2019 NHL Entry Draft Prospect Profile: Alex Newhook
Few 2019 draft-eligible prospects have as much natural talent as Newhook does, but just how well will he be able to utilize it in the NHL?
Name: Alex Newhook
Team: Victoria Grizzlies (BCHL)
Stats: 53 games played, 38 goals, 64 assists, 102 points, 21 PIMs
NHL Central Scouting ranking: 13th (North American Skaters)
Comparable NHL player: Matt Duchene
One of the most important rules for scouting is to not base your entire opinion of a prospect on just one viewing.
Good days and bad days alike can happen to anyone, and the highs and lows can be especially pronounced when someone is playing an emotionally intense game such as hockey.
Few prospects eligible for the 2019 NHL Draft have shown the importance of this rule as much as Victoria Grizzlies center Alex Newhook.
On his best nights, Newhook looks absolutely phenomenal. He’s a dynamic offensive presence, capable of firing up end-to-end rushes, skating circles around defenders in the offensive zone and breaking opponent’s ankles with one-on-one dekes — sometimes all in the same shift. He is capable of both speeding up or slowing down the pace of play to suit his needs, and that unpredictability makes him hard to defend.
There are a lot of different tools in his toolbox that he has to work with. His skating ability is well above average, with quick acceleration, great edge work and a top gear that allows him to gain separation from opponents. He’s more of a passer than a shooter, with deceptive pre-pass body language and the vision to find seams to thread passes through. His wrist shot is also a dangerous weapon — snappy, high and accurate.
The poor BCHL was really no match for Newhook this season. The Grizzlies captain torched the league for 102 points in 53 games, finishing as the top point producer by 18 points, which is pretty amazing for a 17-year-old. He was named BCHL MVP for 2018-19, and the vote probably wasn’t close.
And yet, despite having a seemingly bottomless bag of tricks, Newhook was a hard prospect to feel confident about this season.
It all started last summer, when Newhook failed to make the Canadian roster for the Hlinka Gretzky Cup because of a disappointing showing at Hockey Canada’s selection camp. He had a chance to redeem himself at the World Junior A Challenge in December, this time successfully making the Canada West roster, but he was a disappointment in the tournament, registering just four points in six games and looking nowhere close to being one of the best players taking part. A little over a month later he went 0-for-3 with regards to playing in the spotlight, offering up a lackluster and uninspired performance at the CJHL Top Prospects Game.
Newhook did manage to salvage his big-game reputation (and his high draft status) a bit at the IIHF U18s in April, though, posting 10 points in seven games as one of Canada’s go-to forwards.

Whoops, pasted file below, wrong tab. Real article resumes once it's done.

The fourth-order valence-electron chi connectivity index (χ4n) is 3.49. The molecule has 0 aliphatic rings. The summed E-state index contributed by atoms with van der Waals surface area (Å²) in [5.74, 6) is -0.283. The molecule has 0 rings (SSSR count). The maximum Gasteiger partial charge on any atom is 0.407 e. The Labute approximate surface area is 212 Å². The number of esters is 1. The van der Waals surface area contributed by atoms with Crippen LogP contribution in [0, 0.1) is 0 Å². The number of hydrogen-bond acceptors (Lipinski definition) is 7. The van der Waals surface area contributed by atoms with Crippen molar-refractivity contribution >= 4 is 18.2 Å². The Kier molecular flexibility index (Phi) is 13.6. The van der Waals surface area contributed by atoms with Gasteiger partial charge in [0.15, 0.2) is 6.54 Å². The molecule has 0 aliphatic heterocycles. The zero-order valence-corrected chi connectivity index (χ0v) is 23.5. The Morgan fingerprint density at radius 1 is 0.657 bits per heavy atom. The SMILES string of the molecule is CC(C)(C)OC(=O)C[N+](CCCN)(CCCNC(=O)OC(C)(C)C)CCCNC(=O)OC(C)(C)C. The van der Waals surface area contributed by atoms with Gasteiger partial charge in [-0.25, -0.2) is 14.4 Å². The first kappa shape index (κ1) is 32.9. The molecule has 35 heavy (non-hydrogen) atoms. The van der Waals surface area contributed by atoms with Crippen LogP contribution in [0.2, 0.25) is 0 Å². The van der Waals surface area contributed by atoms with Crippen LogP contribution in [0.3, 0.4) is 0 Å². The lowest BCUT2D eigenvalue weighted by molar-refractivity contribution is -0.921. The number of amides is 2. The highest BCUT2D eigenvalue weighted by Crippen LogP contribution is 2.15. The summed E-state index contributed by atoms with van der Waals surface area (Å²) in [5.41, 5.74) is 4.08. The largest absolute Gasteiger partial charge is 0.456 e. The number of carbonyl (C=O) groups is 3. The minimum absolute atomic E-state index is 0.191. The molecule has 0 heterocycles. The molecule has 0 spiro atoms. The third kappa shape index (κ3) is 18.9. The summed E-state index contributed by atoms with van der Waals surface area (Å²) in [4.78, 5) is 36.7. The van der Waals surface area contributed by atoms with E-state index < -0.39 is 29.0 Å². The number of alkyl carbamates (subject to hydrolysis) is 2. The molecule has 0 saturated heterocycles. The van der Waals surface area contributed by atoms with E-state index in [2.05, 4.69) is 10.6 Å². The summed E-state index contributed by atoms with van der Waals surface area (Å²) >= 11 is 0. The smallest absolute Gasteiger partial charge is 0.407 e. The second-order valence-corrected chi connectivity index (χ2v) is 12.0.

For all his talents, there are some yellow flags about his potential. His effort level is inconsistent and there are times where you question just how much hockey sense he has, and when you combine the two at the same time you get a player who can be a liability when his team doesn’t have the puck. There have also been whispers about issues with how he trains and prepares himself off the ice, which can be a problem for kids who have always been better than their peers and haven’t had to work as hard to be successful.
And despite his strong end to the season at the U18s, there’s still that lingering worry about his ability to play against better competition. The BCHL is a good league that produces NHLers, but it’s not as strong as the WHL is, and the Grizzlies were a good enough team to trounce opponents even when Newhook was having an off night.
Statistical comparisons should always be used with a grain of salt, but there is an interesting one for Newhook. The 21-year-old Colorado Avalanche forward Tyson Jost put up better BCHL numbers than Newhook did in his draft year (104 points in 48 games) and was taken 10th overall, but despite some flashes of success, has struggled thus far to become an impact player in the NHL. It’s hard to look at Jost and not wonder whether Newhook will transition to the pros in a similar manner.
Perhaps it’s no surprise that Newhook is something of a polarizing prospect, appearing as high as ninth on some published draft lists and as low as 20th on others.
Still, there’s always going to be something appealing about raw talent, which Newhook has in spades. There’s a little bit of risk to drafting him, but the reward to be had if his game develops well is enormous.
For the Dallas Stars, Newhook could be quite a worthwhile gamble if he’s still available at 18th overall. His playing style is exactly what they’re missing at forward in their prospect pool, both in terms of his puck skill and his high-end game-breaking potential. He doesn’t check off a lot of the boxes of what the Stars have targeted over the past few drafts, but maybe now is the time for them to switch gears a little and try to approach things from a different angle.